Newhouse concludes that the ideal of the neutral setting is wrongheaded. She takes particular aim at the kind of anonymous container that dethroned classism as the preferred architectural style after World War II. “There is bland architecture that isolates and deadens art,” she observes, “and there are expressive spaces that point up, elevate and animate art to make it part of our lives.”

In Newhouse’s view, today’s postmodern, pluralistic climate can give museum directors far more freedom to display art in the ways they choose. With these wider choices, however, the risks increase; the boundaries of both art and architecture are being stretched beyond recognition. As architecture challenges the right-angled and the perpendicular, it denies everything we feel instinctively about stability and structure. It defies even the appearance of gravity with free-form shapes, such as those of Gehry’s Bilbao museum, or sharply angled planes, as in Daniel Libeskind’s Jewish Museum in Berlin. Such buildings were previously impossible to design or build. There was no way to calculate the engineering requirements or the costs of complex surfaces and structures using new or unconventional materials without the help of computers. As a result of increased computer use in design, the line between architecture and sculpture is eroding.

Architecture has moved much closer to the other, less earthbound, arts. And as artists reject what they see as the political, economic, and even ideological controls of the museum, they are rebelling against established institutions with new forms of art deliberately conceived to be difficult or impossible to collect and display—earthworks, video art, environmental art, performance art, conceptual art, deconstruction and installation art, anti-art. Some contemporary art self-destructs, or it is so large or immovable that it mocks gallery limitations. Some artists, like Donald Judd, at the Chinati Foundation in Marfa—a twelve-building complex open to the public in southeastern Texas that houses his own and other artists’ work—have taken over the preservation and display of their art in defiance of the museum’s authority and control. What started as an act of rebellion against the academy with the Impressionists’ Salon des Réfusés of 1863 has led to the alternative spaces that are defining how more and more art is seen today.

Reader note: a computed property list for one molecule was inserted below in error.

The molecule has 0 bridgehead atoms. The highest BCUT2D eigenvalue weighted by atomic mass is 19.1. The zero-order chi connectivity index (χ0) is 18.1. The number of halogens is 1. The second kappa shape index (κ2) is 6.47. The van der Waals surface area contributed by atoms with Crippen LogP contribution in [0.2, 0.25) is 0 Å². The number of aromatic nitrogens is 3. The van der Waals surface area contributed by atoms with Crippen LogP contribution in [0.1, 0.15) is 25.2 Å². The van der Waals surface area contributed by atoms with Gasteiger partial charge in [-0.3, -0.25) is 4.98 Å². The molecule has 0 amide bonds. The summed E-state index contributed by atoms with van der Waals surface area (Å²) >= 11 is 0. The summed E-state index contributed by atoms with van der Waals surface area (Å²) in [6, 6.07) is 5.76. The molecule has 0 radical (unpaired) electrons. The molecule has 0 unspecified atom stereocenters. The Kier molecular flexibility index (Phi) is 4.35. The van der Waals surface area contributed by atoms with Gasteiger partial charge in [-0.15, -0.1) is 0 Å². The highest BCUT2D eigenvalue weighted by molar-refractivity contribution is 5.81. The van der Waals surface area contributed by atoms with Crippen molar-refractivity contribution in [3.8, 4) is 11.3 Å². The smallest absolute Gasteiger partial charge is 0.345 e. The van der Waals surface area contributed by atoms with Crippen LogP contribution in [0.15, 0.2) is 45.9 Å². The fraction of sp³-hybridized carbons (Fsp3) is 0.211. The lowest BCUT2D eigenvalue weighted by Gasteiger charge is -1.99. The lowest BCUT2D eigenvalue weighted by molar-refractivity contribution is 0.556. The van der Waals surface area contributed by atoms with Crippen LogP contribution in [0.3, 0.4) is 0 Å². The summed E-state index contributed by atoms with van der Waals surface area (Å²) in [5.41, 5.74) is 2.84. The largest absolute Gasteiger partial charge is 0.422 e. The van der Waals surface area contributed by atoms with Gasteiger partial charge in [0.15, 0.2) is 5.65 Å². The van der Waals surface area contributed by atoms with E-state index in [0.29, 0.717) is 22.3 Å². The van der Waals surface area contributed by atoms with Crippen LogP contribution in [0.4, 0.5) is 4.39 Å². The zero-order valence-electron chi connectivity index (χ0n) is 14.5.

Newhouse is clearly most interested in those examples where the new art and the new architecture come together, where collaborative experiments take the radically new to unfamiliar and sometimes baffling ends. None leave the visitor unmoved. All are deeply absorbing aesthetic experiences.

On entering Peter Zumthor’s Kunsthaus in Bregenz, for example, it is as if you walked, Alice-in-Wonderland-style, into a world totally unconnected to the one outside, stripped of all disorder and ordinary references, a world of spartan essentials that express a rigidly refined and controlling personal vision. (See illustration on page 12.) Approaching the building, all you see is a delicately proportioned translucent glass box. Close up, one finds that the glass wall is actually double—a wall of individual, rectangular etched panels attached to a steel frame, like feathers on the wing of a bird, backed by another wall of solid glass. Inside the outer glass walls are three asymmetrically placed concrete walls that bear the building’s weight and define but do not fully enclose the interior exhibition space; they stop short of the exterior glass wall, allowing daylight to filter through. The area between the glass and concrete walls contains elevators, stairs, and ducts for heating and air conditioning, which can be seen in ghostly silhouette through the outside glass. A separate small building of strongly contrasting black concrete houses the museum’s offices, library, and other services.